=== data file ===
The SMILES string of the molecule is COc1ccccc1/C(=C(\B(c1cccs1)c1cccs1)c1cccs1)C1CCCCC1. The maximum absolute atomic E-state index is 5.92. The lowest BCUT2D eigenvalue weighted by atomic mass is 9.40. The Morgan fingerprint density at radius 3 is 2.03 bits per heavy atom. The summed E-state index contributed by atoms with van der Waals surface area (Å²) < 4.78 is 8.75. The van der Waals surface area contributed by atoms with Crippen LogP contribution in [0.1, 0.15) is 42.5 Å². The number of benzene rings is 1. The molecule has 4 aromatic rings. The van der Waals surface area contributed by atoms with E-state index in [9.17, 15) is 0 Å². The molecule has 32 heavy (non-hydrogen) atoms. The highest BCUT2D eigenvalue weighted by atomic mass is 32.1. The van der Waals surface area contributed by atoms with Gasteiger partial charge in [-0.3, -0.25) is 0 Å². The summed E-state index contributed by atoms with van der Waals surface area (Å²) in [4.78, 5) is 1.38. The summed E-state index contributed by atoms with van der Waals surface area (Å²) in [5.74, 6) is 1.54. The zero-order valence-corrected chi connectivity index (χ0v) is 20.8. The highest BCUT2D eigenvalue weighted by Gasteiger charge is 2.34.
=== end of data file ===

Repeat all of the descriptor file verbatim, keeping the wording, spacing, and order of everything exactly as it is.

The SMILES string of the molecule is COc1ccccc1/C(=C(\B(c1cccs1)c1cccs1)c1cccs1)C1CCCCC1. The maximum absolute atomic E-state index is 5.92. The lowest BCUT2D eigenvalue weighted by atomic mass is 9.40. The Morgan fingerprint density at radius 3 is 2.03 bits per heavy atom. The summed E-state index contributed by atoms with van der Waals surface area (Å²) < 4.78 is 8.75. The van der Waals surface area contributed by atoms with Crippen LogP contribution in [0.1, 0.15) is 42.5 Å². The number of benzene rings is 1. The molecule has 4 aromatic rings. The van der Waals surface area contributed by atoms with E-state index in [9.17, 15) is 0 Å². The molecule has 32 heavy (non-hydrogen) atoms. The highest BCUT2D eigenvalue weighted by atomic mass is 32.1. The van der Waals surface area contributed by atoms with Gasteiger partial charge in [-0.3, -0.25) is 0 Å². The summed E-state index contributed by atoms with van der Waals surface area (Å²) in [4.78, 5) is 1.38. The summed E-state index contributed by atoms with van der Waals surface area (Å²) in [5.74, 6) is 1.54. The zero-order valence-corrected chi connectivity index (χ0v) is 20.8. The highest BCUT2D eigenvalue weighted by Gasteiger charge is 2.34.